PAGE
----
The Commerce Department investigated two issues — illegal subsidies and illegal dumping — in separate but parallel proceedings. In March, it set duties ranging from 2.9 percent to 4.7 percent in the subsidies portion of the case, which were lower than many had anticipated. But on Wednesday, it revised those figures sharply upward, to 14.78 percent for U.S. imports made by China’s Suntech and 15.97 percent for imports made by China’s Trina Solar.
The department chose Suntech and Trina Solar as “mandatory respondents” in the trade case, as they were the two biggest exporters during the period of investigation, which covered all of 2010.
The “illegal subsidies” duties are not the only ones imposed on the Chinese companies.
Complaining that Chinese manufacturers are illegally “dumping” their products in the United States and putting U.S. manufacturers at a competitive disadvantage, the Commerce Department in May slapped preliminary tariffs of 31 percent on Chinese solar cells and panels. On Wednesday, they basically reaffirmed those percentages, calling for anti-dumping duties of 31.73 percent on imports from Suntech, 18.32 percent from Trina Solar and 25.96 percent from other Chinese companies.
Suntech now faces combined tariffs of 46.51 percent.
The highly contentious trade case began last year when a group called CASM, or the Coalition for American Solar Manufacturing, filed a petition claiming that Chinese solar companies benefit from enormous subsidies like free land and low-interest government loans and are illegally dumping solar cells in the United States, driving American companies out of business. CASM is largely led by the American arm of Germany’s SolarWorld and a small coalition of U.S. solar manufacturers.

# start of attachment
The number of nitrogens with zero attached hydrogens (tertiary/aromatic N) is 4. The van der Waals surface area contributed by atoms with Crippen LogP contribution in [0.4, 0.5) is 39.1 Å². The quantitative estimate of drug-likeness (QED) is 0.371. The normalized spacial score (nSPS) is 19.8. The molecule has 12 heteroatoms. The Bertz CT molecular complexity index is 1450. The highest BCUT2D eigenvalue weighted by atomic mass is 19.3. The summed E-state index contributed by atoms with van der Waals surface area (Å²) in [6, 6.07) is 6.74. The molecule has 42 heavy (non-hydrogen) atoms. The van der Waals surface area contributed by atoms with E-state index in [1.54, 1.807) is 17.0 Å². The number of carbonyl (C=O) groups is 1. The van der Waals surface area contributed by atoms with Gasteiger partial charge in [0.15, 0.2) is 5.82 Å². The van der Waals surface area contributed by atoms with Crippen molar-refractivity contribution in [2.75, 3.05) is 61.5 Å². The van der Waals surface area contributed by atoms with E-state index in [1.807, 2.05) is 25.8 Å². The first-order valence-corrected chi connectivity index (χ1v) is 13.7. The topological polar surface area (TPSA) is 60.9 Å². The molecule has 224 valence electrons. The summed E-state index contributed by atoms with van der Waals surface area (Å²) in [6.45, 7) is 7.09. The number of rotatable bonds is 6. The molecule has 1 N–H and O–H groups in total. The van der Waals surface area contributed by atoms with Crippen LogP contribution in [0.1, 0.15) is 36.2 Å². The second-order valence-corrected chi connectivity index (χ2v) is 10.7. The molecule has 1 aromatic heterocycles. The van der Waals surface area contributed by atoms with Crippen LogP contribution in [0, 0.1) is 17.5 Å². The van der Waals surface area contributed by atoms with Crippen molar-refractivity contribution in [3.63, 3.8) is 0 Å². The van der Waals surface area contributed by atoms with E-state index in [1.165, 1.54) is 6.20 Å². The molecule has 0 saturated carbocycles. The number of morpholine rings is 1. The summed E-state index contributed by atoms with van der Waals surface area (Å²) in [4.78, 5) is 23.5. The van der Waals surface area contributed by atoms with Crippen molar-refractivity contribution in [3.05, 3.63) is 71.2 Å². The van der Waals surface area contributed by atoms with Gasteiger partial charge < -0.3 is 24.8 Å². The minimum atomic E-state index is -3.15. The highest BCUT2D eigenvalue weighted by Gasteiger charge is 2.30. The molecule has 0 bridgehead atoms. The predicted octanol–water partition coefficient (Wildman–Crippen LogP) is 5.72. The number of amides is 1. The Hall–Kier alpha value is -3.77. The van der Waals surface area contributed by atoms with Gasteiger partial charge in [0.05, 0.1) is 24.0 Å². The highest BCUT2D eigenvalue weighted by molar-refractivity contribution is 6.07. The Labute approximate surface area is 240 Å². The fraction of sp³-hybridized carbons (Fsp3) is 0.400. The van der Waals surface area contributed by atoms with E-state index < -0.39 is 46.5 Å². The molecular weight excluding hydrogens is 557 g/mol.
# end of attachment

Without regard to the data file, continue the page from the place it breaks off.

When Fremont, Calif.-based solar maker Solyndra filed for bankruptcy, fierce competition from China was cited as a key factor in the company’s implosion. Evergreen Solar also blamed China when it laid off 800 workers and shut down its plant in Massachusetts.
SolarWorld, which shuttered its California plant last year, now manufactures in Oregon. Its aggressive stance against China has put it at odds with many other players in the solar industry who argue that ever-lower panel prices are good for U.S. consumers and are driving the rapid adoption of solar on homes and businesses across the country while creating thousands of installation jobs.
A group called CASE, or the Coalition for Affordable Solar Energy, was formed to oppose the trade petition. CASE members include fast-growing startups, such as SolarCity, SunRun and Sungevity, that install solar panels, including panels made in China.
Last year, imports of solar cells from China were valued at about $3.1 billion, according to the Commerce Department. That was up from $1.5 billion in 2010 and just $640 million in 2009.
The ruling covers imports of solar cells produced in China and solar panels made in China that use Chinese-made solar cells. It also covers solar panels made outside of China that use solar cells produced in China.
©2012 San Jose Mercury News (San Jose, Calif.)
Visit the San Jose Mercury News (San Jose, Calif.) at www.mercurynews.com
Distributed by MCT Information Services